Last week the internets saw the launch of yet another new social networking site, but this one with a twist: it’s just for Congress. Great, you think, so now members of Congress have their own private place to write on walls and poke each other and write passive-aggressive status updates!
But 3121, named for the phone extension of the Capitol switchboard, focuses on creating a dynamic directory of the tens of thousands of staffers that work on Capitol Hill — and at home in District offices.
I should probably disclose that 3121 is a project of the company I work for, in conjunction with the National Journal group. But this is exactly the kind of innovation going on at the intersection of politics and new media that will change the way our government operates.
Some highlights from the NMS blog:
- 3121 is a dynamic directory: this means that in addition to having the information that we can provide you at National Journal, community members are able to update their own profiles. This makes users constantly accessible, so you’ll know who moved from HELP to Foreign Relations right when it happens.
- 3121 is also a tool for collaboration: through our recommendation engine and with flexible, easy to navigate group pages, 3121 acts as a tool to help people better connect with relevant staffers to get their job done.
- 3121 puts you in control and allows for a customizable dashboard and customized news. The more you get to know the system and the more we get to know you, the more 3121 will rearrange and deliver you what you need, when and where you need it. From news on your issue and Member, to positioning your own profile and collaboration tools front and center, we give you what you need to make it your own.
By combining a social network + Hill directory + news aggregator, 3121 can solve two problems that Hill staffers and Washington insiders are constantly dealing with: too much email and too much news. Can 3121 reduce this information overload and…perhaps…make Congress more efficient? We’ll have to see. 3121 is in private beta right now, but will fully launch in September, and I’m excited to see it grow.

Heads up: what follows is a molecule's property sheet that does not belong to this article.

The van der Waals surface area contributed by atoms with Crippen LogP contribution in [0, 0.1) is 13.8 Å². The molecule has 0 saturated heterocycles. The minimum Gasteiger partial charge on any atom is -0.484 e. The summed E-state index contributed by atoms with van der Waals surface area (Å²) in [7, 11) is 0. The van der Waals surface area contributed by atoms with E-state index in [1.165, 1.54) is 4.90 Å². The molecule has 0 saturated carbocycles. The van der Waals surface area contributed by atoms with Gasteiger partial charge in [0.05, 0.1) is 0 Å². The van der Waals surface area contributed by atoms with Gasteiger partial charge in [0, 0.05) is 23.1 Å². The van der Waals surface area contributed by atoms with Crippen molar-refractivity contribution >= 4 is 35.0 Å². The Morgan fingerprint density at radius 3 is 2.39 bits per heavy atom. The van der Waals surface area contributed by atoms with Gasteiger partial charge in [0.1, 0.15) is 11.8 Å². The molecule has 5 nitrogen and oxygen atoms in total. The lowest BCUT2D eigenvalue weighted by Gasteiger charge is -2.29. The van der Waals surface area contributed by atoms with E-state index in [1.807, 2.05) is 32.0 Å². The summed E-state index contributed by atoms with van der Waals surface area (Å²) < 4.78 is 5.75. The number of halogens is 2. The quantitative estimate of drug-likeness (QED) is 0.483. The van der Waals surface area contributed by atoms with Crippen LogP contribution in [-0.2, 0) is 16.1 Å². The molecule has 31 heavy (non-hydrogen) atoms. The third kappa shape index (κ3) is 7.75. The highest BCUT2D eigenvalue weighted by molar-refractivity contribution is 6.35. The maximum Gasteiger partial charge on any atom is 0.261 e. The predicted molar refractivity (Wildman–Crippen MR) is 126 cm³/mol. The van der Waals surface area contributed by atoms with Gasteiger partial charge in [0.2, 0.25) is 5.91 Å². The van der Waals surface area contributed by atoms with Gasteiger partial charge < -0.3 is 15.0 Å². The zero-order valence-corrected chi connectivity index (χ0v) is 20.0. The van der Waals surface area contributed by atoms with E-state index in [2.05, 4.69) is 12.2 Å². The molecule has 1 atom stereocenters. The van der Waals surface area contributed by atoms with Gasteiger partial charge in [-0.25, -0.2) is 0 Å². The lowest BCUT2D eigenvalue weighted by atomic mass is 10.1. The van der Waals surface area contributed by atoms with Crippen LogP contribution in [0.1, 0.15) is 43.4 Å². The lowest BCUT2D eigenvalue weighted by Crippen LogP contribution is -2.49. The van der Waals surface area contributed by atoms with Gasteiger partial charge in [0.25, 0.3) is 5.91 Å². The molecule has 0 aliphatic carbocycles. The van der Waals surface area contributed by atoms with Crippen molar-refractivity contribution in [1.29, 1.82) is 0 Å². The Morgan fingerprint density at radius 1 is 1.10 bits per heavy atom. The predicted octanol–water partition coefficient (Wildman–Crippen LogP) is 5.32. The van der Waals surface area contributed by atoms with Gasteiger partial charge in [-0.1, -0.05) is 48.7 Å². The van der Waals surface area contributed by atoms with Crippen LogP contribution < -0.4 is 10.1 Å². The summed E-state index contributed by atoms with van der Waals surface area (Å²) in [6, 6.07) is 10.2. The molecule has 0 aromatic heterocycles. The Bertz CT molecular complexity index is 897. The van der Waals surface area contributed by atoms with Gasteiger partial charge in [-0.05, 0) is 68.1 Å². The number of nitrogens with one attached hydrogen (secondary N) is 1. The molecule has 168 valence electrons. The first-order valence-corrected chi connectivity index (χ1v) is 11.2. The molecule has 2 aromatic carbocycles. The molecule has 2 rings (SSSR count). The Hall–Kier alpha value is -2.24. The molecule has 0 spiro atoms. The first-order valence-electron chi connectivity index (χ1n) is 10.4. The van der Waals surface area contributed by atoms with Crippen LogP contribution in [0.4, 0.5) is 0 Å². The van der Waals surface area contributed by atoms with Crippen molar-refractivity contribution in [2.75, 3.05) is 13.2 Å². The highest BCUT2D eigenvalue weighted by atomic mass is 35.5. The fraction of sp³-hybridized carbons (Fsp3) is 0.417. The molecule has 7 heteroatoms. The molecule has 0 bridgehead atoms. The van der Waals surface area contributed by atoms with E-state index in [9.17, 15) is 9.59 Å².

A few weeks ago I wrote a post on 25 ideas for how to use your blog to create change. It has since become the most popular post I have ever written (mostly thanks to getting linked in Feministing, so thanks Ann). One of the ideas I had from that post was about profiling young people who are using blogs and social media to create change.
I would be a lame hypocrite if I didn’t take my own advice, so that’s exactly what I’m doing today. I was really excited recently when I stumbled upon a post about HandsIn, a new nonprofit idea created by fellow twenty-something blogger Nicole Antoinette. Check out the following interview with Nicole to learn more about her and her new organization, HandsIn.
Tell us about yourself and your blog.
I’m a freelance writer, perpetual nomad, cheesecake connoisseur, children’s day camp Director, and overall person of intense passion. My blog, More is Better, is a chronicle of my shenanigans where absolutely nothing is off limits. It’s also a way for me to explore my Life List and keep myself accountable for everything I want to accomplish.
If you had to describe your blog in five words what would they be?
Best blog in the universe. Or, less narcissistic: Girl lives life out loud.
What is HandsIn? What are your goals/ vision for HandsIn?
HandsIn is an organization that harnesses the unique energy and creative passion of 20-somethings, inspiring them to connect with each other through volunteerism and empowering them to change their world through dedicated service and a shared commitment to a sustainable lifestyle.
My goal is to break the stereotype of 20-something apathy, to prove that us Gen Y-ers do care about the world, and
are taking it upon ourselves to help change it.
What inspired you to start HandsIn?
HandsIn was born after a particularly stressful bout of how-can-I-make-my-world-a-better-place-itis. So much of social media and social networking is about the individual, and I wanted to create a way for it to be bigger than that, for people who care to come together and take action.
Well said! I’ve written recently about how I worry not enough Gen Y bloggers are using social media to create change and make a difference. Do you think Gen Y/20something bloggers care enough about social and political issues?
I actually think they care more than a lot of other people, and are often more informed because of how plugged in they are to the internet. 20-somethings are passionate and fiery and when they believe in something, they believe in it pretty fiercely. I think the challenge is that sometimes, they don’t know how to get more involved in those causes, or they get too bogged down in their “quarter life crisis” to stop and do something.